Since we published an article in 2019 entitled “The Top 9 Reported Health Benefits of Ashwagandha, Backed by Scientific Research,” you probably already know that we are huge fans of this root that alleviates stress, anxiety, and sadness. A scientific investigation conducted in 2016 proved the following about ashwagandha root: “Ashwagandha root decreases psychological and physiological indices of stress, enhances mental well-being, and reduces serum cortisol levels.” This herb is specifically used to relax the nerves. In other research, Ashwagandha has been shown in other research to be effective in treating anxiety, depression, irritability, and hormonal imbalance, in addition to promoting increased muscular development and reducing the severity of nervous cravings for food.

Kava Kava

The use of kava kava as a herbal remedy for acute stress reactions, nervous and social anxiety, and sleeplessness has garnered a lot of attention and research over the years. The roots of the Kava Kava plant have a long history of medicinal and ceremonial usage throughout the Polynesian civilizations of the Pacific Ocean. These cultures include those of Hawaii, Vanuatu, Melanesia, Palau, and Fiji, among others. It is one of the most powerful herbal muscle relaxants that is currently known, and it has the potential to significantly relieve emotional tension as well as anxiety problems. In contrast to the family of anti-anxiety medicines known as benzodiazepines, which boost levels of gamma-aminobutyric acid (GABA), kava kava increases noradrenaline signaling while simultaneously boosting GABA levels. As a result, it is able to facilitate relaxation without negatively impacting on cognitive function. It is essential to keep in mind that Kava Kava should not be used in large quantities for an extended period of time owing to the risk of liver damage.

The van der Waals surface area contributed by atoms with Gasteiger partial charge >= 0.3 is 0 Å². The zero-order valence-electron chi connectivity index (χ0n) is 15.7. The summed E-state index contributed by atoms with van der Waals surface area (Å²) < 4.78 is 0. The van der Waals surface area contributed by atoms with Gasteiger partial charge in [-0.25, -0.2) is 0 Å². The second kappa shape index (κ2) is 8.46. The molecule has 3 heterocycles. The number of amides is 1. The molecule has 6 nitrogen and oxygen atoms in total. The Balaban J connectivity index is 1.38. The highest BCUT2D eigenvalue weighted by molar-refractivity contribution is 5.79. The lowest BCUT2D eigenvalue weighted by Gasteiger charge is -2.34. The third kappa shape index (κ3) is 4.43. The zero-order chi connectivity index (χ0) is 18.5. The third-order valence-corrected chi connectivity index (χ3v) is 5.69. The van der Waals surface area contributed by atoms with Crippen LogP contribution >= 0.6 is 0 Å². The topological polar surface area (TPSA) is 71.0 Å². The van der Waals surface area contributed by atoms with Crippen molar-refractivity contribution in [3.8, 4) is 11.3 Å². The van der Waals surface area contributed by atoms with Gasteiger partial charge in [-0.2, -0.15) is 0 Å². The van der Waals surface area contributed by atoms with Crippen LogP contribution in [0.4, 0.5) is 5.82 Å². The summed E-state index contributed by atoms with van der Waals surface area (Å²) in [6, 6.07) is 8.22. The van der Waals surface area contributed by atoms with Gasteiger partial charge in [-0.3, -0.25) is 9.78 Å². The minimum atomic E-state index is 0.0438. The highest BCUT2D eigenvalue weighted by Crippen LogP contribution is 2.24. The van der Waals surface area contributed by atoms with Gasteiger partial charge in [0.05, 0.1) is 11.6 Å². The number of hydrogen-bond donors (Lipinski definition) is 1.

According to herbalist Jim McDonald, the most beneficial time to use kava kava is when one is feeling overwhelmed and there is muscle tension present (McDonald, n.d.). The effects of kava kava help us break through barriers in our social interactions. It is also helpful for those who suffer from social anxiety or stage fright. Others believe that this plant is more of a hypnotic and sedative, while yet others consider it to be more of a relaxant. Kava kava is a good alternative for treating a number of anxiety-related problems since research has shown that it does not induce any detrimental cognitive consequences or physiological reliance when it is dosed and given effectively (Gendle, Stroman, & Mullin, 2011; Singh, 1992).

Lavender

When it comes to preventing anxiety and panic attacks before they start, the herb and its essential oil are powerful allies in the fight against these conditions. This herb may be cooked with or added to drinks (teas, syrups, etc.), while the oil extracted from it can be diffused, breathed, rubbed on the skin, or placed on surfaces that come into contact with the body while sleeping, such as pillowcases. According to the findings of the research, lavender has the ability to generate “a relaxing effect without sedation, as well as a lack of reliance, tolerance, or withdrawal.” [Citation needed] In addition to this, the “onset of effectiveness is quicker than existing first-line medications,” and the findings of the trial demonstrated that there is hope for its use in the treatment of anxiety disorders. According to the trials conducted by the researchers, the results began to take root within two weeks, whereas it takes monoamine reuptake-inhibiting antidepressants between four and six weeks to produce similar results. This is just one of many advantages that this medication has over benzodiazepines or pregabalin.